Wednesday, 21 April 2021

How McCarricks Happen

How do 'bad apples' like Pervert McCarrick happen?Quite a lengthy article but well worth the read.

From the Catholic Herald

By Stephen Bullivant and Giovanni Radhitio Putra Sadewo

The brute fact is that that they don’t just happen out of nowhere. Rather, McCarricks are the malign by-products of a system ostensibly designed to create something else entirely: bishops who are, as per Canon 378, ‘outstanding in solid faith, good morals, piety, zeal for souls, wisdom, prudence, and human virtues’. While we have no doubt that the system succeeds in producing those as well, it clearly suffers from significant vulnerabilities.

There are certain things you don’t want to write about. They are too sad or sordid or strange that they give you an uncomfortable feeling right in the pit of your stomach. — Theodore McCarrick, ‘An Unpleasant Task’ (2002)

From Savile to Sandusky to Epstein to – yes – McCarrick, it has become something of a cliché to say we need to stop thinking in terms of ‘bad apples’, and instead turn our attention to defective ‘barrels’. Rotten apples, we’re assured, are symptoms rather than the root cause. Our real problems are ones of coopering, not horticulture.

The basic sentiment here is a sound one, up to a point. No man is an island, not even those who (like Epstein) own one. And if it takes a village to raise a child, there’s often a small town’s worth of people complicit – in myriad ways and to varying degrees of culpability – in covering up the abuse of one.

Furthermore, shared assumptions, practices, and policies, official or otherwise, give rise to organizational cultures in which ‘bad actors’ find it more or less easy to operate, survive, and thrive. Ex-Cardinal McCarrick, like the rest of our bad apples, is a consummate product of his particular barrel; his rotten taste, to overstretch our imagery a little, flavoured by decades of cask-conditioning.

Yet we’re loath to abandon the full subtlety of a metaphor that, after all, is first recorded in Chaucer’s ‘Cook’s Tale’. There, the whole point of the ‘proverbe’ is that we cannot, and must not, draw easy distinctions between individuals and the wider contexts in which they sit. For the ‘rotten appulle’, if left to fester, will ultimately ‘rote alle the remenaunte’.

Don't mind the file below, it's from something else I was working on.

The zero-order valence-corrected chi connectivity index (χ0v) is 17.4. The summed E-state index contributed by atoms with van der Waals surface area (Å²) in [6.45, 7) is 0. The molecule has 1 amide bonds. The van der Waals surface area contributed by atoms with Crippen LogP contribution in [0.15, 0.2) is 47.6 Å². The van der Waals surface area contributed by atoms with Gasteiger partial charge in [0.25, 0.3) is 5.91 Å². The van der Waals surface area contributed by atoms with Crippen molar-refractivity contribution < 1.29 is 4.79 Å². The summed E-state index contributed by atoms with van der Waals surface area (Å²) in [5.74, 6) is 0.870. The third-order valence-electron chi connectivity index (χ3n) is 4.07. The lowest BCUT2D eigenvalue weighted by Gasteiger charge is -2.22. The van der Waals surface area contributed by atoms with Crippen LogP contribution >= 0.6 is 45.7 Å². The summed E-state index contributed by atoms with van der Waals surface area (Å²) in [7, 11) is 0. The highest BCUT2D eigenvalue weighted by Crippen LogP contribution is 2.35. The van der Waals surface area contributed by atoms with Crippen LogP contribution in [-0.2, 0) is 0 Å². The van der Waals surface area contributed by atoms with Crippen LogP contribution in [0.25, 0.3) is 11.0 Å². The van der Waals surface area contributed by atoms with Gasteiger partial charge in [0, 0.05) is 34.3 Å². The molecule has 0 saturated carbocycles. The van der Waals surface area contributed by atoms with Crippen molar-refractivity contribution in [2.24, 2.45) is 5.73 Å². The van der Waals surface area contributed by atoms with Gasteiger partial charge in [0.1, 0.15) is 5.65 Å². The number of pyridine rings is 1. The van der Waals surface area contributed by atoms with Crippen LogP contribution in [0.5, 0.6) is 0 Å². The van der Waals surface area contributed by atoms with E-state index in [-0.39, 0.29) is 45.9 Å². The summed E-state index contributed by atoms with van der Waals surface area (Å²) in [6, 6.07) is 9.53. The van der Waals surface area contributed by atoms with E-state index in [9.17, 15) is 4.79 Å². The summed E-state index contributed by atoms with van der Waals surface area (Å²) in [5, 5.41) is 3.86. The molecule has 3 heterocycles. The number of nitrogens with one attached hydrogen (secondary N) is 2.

This is true.

A bad apple’s corruption is contagious: it infects those closest to it, before gradually pervading the barrel as a whole. At a certain point, moreover, simply removing the obviously bad ones is scant protection against others turning. For the barrel, absent a thorough clean-out and disinfecting, is now itself both corrupted and corrupting.

As with many a time-worn adage, social scientists have only recently begun to recognize the wisdom here – while naturally extolling it as their own hard-won insight. Instead of ‘cooperology’, however, we prefer to use fancy terms like social network analysis, network science, and relational sociology. But for all our technical precision, computational tools, and in-the-know jargon, the underlying idea remains the same.

Barrels influence apples, sure: how big the barrel, how tightly packed, one’s position within it, who one’s neighbors are, how regularly the apples get mixed, removed, or replenished. But the apples themselves, good or bad, influence both each other, and collectively, the barrel environment as a whole. Furthermore, while barrels come in different shapes, sizes and materials – as whisky connoisseurs know, outwardly indistinguishable single casks can produce subtly different drops – there are significant commonalities between them.

This is precisely why, to leave barrels behind for a bit, when reading exposés of high-profile sexual predators (and we’ve read more over the past several years than is probably mentally healthy) they start to feel a little samey. There are few obvious overlaps between the worlds of, say, elite college sports coaching, British children’s television, humanitarian NGOs, Hollywood powerbroking, and Catholic prelates. But when and where serial predators emerge within each of them, both they, and (critically) those around them, often behave in strangely analogous ways.

‘McCarricks’ can, in this sense, be found in many walks of life. Talented, charming, and hardworking. Adept at winning friends and influencing people. A penchant for ‘collecting’ the powerful and prestigious. Champions of the right (on) causes at the right time, and tireless fundraisers to boot. They rise up the ranks swiftly, with both willingness and ability to make — or break — others’ careers/dreams/vocations, etc.

We’re not saying that each and every ‘McCarrick’ always hits each note perfectly, but this is a fairly standard-issue template. And for very good reasons. In short, these are exactly the people to whom others are most willing to give the benefit of the doubt, to look the other way, to assume there must be an innocent explanation, to dismiss all rumours as jealousy and gossip. That is, of course, how they get away with it.

What’s more, they’re also the people whose fall would cause a huge amount of embarrassment for lots of influential folks: presidents, popes, princes, police-chiefs. Hence the timidity of victims to come forward, and/or the lack of support or credence when they do; the unwillingness of anyone with the requisite clout actually, seriously to investigate; the desire of institutions to avoid scandal, to seek a quiet solution, to draw up checks (sometimes with attached NDAs).